Individuals that are bound in arranged marriages tend to be inexperienced as they lack character development and sexual experimentation that are acquired in the process of intermingling, dating and finding love. The debacles and celebration of arranged marriages will always reign across the horizon because it is an integral part of the Indian culture. More importantly, it is apparent now that there is still faith in humanity as human race believe in love, and the sanctity of union, be it arranged or not. Kahlil Gibran once quoted ‘“Love is the only freedom in the world because it so elevates the spirit that the laws of humanity and the phenomena of nature do not alter its course” (Thinkexist.com, 2009).

References

1. Afzal, A 2002, The sad reality of arranged marriage in south asia, viewed 14 November 2009, .

2. Bowell, T & Kemp, G 2005, Critical thinking: a concise guide, 2nd edn, viewed 13 November 2009, .

3. Brennan, JG 2007, A handbook of logic, viewed 13 November 2009, .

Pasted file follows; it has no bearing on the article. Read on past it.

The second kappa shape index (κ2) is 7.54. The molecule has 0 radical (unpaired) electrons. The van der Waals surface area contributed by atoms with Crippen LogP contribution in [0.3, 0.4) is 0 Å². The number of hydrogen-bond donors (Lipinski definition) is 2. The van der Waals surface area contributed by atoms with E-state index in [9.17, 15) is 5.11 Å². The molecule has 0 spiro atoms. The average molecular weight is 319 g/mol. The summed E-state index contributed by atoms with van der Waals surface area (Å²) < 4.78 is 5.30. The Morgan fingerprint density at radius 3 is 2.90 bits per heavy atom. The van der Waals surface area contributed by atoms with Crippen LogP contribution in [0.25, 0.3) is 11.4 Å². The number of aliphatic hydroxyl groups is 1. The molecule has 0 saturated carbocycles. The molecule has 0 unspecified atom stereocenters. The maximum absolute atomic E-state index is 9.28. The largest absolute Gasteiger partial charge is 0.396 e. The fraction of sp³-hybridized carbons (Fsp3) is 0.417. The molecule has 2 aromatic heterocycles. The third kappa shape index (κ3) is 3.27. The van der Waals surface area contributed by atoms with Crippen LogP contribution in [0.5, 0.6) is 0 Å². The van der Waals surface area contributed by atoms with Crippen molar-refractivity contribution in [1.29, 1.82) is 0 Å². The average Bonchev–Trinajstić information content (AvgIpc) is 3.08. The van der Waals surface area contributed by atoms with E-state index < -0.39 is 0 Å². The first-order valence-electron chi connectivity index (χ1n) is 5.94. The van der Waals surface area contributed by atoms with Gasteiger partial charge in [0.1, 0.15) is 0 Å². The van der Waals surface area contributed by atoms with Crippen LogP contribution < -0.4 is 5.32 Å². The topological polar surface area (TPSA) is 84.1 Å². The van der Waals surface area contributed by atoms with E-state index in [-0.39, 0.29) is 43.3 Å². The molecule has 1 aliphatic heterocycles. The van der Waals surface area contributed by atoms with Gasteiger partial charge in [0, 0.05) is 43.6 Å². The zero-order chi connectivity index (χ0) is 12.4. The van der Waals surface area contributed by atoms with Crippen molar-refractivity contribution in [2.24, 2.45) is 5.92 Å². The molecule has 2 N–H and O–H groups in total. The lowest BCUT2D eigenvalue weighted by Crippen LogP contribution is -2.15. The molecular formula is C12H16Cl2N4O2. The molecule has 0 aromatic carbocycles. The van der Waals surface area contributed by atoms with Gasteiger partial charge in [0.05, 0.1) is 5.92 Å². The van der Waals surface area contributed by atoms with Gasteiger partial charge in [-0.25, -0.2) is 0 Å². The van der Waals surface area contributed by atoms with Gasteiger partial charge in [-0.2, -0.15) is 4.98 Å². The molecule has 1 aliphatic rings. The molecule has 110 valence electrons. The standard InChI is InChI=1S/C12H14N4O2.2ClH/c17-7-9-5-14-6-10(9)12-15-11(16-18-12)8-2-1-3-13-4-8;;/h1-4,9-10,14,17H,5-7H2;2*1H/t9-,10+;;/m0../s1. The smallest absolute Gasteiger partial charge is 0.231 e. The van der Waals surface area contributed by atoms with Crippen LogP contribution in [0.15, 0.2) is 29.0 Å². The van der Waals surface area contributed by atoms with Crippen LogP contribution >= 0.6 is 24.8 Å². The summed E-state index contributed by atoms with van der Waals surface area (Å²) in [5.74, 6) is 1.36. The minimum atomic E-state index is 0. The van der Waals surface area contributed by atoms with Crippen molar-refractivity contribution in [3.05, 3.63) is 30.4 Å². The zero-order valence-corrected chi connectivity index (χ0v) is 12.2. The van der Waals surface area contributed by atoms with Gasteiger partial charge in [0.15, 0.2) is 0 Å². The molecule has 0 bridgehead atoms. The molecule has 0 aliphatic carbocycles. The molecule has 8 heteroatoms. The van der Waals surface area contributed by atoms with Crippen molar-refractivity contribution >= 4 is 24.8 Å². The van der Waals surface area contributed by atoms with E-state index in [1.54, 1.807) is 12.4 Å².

4. Dnes, AW & Rowthorn, B 2002, The law and economics of marriage and divorce, viewed 13 November 2009, .

5. Hall, ET 1977, Beyond culture, Anchor Books, New York.

6. Halpern, D 1998, Critical thinking across the curriculum: a brief edition of thought and knowledge, viewed 13 November 2009, .

7. India: Family and Kinship 2009, Encyclopædia Britannica, viewed 13 November, 2009, .

8. Kakar, S 2007, Marriage: is love necessary?, Little India, viewed 10 November 2009, < http://www.littleindia.com/news/145/ARTICLE/1797/2007-06-02.html>.

9. Kress, G 1988, Communication and culture: an introduction, 3rd edn, viewed 13 November 2009, .

10. Leki, I 1998, Academic writing: exploring processes and strategies, 2nd edn, viewed 13 November 2009, .

11. Nagaswami, J 2008, Don’t ask; won’t tell, The Hindu, viewed 10 November 2009, .

12. Sardar, Z 2008, First person, The Guardian, viewed 10 November 2009, .

13. Thinkexist.com, 2009, Kahlil gibran quotes, viewed 13 November 2009, .

14. Toledo, M 2009, First comes marriage, then comes love, ABC News Internet Ventures, viewed 14 November 2009, .